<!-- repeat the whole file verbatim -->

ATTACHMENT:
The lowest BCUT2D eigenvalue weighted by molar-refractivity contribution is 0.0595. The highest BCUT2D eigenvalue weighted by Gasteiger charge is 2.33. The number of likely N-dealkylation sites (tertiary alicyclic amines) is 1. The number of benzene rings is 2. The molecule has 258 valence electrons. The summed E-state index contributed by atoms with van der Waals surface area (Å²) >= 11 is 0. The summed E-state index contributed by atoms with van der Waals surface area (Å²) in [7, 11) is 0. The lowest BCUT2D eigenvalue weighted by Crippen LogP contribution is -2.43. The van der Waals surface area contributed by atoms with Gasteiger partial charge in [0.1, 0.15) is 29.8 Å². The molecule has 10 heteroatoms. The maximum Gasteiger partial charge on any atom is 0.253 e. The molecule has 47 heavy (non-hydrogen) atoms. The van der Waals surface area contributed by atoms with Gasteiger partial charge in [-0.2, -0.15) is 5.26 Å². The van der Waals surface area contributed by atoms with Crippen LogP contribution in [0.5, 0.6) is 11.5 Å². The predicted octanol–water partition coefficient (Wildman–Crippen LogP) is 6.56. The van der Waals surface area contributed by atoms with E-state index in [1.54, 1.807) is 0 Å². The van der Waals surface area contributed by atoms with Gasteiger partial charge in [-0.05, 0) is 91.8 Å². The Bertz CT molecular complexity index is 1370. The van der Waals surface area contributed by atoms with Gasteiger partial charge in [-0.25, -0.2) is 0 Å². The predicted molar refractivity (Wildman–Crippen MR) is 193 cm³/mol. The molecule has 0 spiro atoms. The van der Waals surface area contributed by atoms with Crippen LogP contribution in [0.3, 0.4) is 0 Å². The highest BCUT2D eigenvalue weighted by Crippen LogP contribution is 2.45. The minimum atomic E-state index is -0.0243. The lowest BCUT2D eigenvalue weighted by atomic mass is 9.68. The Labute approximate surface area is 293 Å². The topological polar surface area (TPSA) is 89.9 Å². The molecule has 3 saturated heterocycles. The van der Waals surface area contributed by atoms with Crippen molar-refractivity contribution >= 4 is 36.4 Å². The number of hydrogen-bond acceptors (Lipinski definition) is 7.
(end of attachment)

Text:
The lowest BCUT2D eigenvalue weighted by molar-refractivity contribution is 0.0595. The highest BCUT2D eigenvalue weighted by Gasteiger charge is 2.33. The number of likely N-dealkylation sites (tertiary alicyclic amines) is 1. The number of benzene rings is 2. The molecule has 258 valence electrons. The summed E-state index contributed by atoms with van der Waals surface area (Å²) >= 11 is 0. The summed E-state index contributed by atoms with van der Waals surface area (Å²) in [7, 11) is 0. The lowest BCUT2D eigenvalue weighted by Crippen LogP contribution is -2.43. The van der Waals surface area contributed by atoms with Gasteiger partial charge in [0.1, 0.15) is 29.8 Å². The molecule has 10 heteroatoms. The maximum Gasteiger partial charge on any atom is 0.253 e. The molecule has 47 heavy (non-hydrogen) atoms. The van der Waals surface area contributed by atoms with Gasteiger partial charge in [-0.2, -0.15) is 5.26 Å². The van der Waals surface area contributed by atoms with Crippen LogP contribution in [0.5, 0.6) is 11.5 Å². The predicted octanol–water partition coefficient (Wildman–Crippen LogP) is 6.56. The van der Waals surface area contributed by atoms with E-state index in [1.54, 1.807) is 0 Å². The van der Waals surface area contributed by atoms with Gasteiger partial charge in [-0.05, 0) is 91.8 Å². The Bertz CT molecular complexity index is 1370. The van der Waals surface area contributed by atoms with Gasteiger partial charge in [-0.25, -0.2) is 0 Å². The predicted molar refractivity (Wildman–Crippen MR) is 193 cm³/mol. The molecule has 0 spiro atoms. The van der Waals surface area contributed by atoms with Crippen LogP contribution in [0.3, 0.4) is 0 Å². The highest BCUT2D eigenvalue weighted by Crippen LogP contribution is 2.45. The minimum atomic E-state index is -0.0243. The lowest BCUT2D eigenvalue weighted by atomic mass is 9.68. The Labute approximate surface area is 293 Å². The topological polar surface area (TPSA) is 89.9 Å². The molecule has 3 saturated heterocycles. The van der Waals surface area contributed by atoms with Crippen molar-refractivity contribution >= 4 is 36.4 Å². The number of hydrogen-bond acceptors (Lipinski definition) is 7.